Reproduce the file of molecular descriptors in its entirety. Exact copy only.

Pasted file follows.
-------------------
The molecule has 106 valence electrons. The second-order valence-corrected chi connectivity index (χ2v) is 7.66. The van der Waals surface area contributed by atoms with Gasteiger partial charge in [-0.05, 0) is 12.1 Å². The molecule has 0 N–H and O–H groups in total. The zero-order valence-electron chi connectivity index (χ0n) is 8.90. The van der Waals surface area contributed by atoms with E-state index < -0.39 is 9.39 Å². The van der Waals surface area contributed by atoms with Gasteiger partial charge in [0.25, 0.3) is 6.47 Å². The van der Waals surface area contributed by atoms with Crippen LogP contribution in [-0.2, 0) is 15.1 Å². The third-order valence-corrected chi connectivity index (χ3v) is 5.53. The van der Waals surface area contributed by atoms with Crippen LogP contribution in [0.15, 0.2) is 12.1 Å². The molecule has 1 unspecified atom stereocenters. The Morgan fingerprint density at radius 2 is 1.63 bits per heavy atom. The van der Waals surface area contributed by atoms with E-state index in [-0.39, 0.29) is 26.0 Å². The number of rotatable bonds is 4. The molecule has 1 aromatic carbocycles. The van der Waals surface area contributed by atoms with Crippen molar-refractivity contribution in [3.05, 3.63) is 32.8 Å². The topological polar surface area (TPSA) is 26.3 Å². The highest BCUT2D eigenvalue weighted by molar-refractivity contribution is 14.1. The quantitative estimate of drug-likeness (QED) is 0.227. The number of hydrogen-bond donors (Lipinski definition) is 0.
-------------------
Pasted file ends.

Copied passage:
The molecule has 106 valence electrons. The second-order valence-corrected chi connectivity index (χ2v) is 7.66. The van der Waals surface area contributed by atoms with Gasteiger partial charge in [-0.05, 0) is 12.1 Å². The molecule has 0 N–H and O–H groups in total. The zero-order valence-electron chi connectivity index (χ0n) is 8.90. The van der Waals surface area contributed by atoms with E-state index < -0.39 is 9.39 Å². The van der Waals surface area contributed by atoms with Gasteiger partial charge in [0.25, 0.3) is 6.47 Å². The van der Waals surface area contributed by atoms with Crippen LogP contribution in [-0.2, 0) is 15.1 Å². The third-order valence-corrected chi connectivity index (χ3v) is 5.53. The van der Waals surface area contributed by atoms with Crippen LogP contribution in [0.15, 0.2) is 12.1 Å². The molecule has 1 unspecified atom stereocenters. The Morgan fingerprint density at radius 2 is 1.63 bits per heavy atom. The van der Waals surface area contributed by atoms with E-state index in [-0.39, 0.29) is 26.0 Å². The number of rotatable bonds is 4. The molecule has 1 aromatic carbocycles. The van der Waals surface area contributed by atoms with Crippen molar-refractivity contribution in [3.05, 3.63) is 32.8 Å². The topological polar surface area (TPSA) is 26.3 Å². The highest BCUT2D eigenvalue weighted by molar-refractivity contribution is 14.1. The quantitative estimate of drug-likeness (QED) is 0.227. The number of hydrogen-bond donors (Lipinski definition) is 0.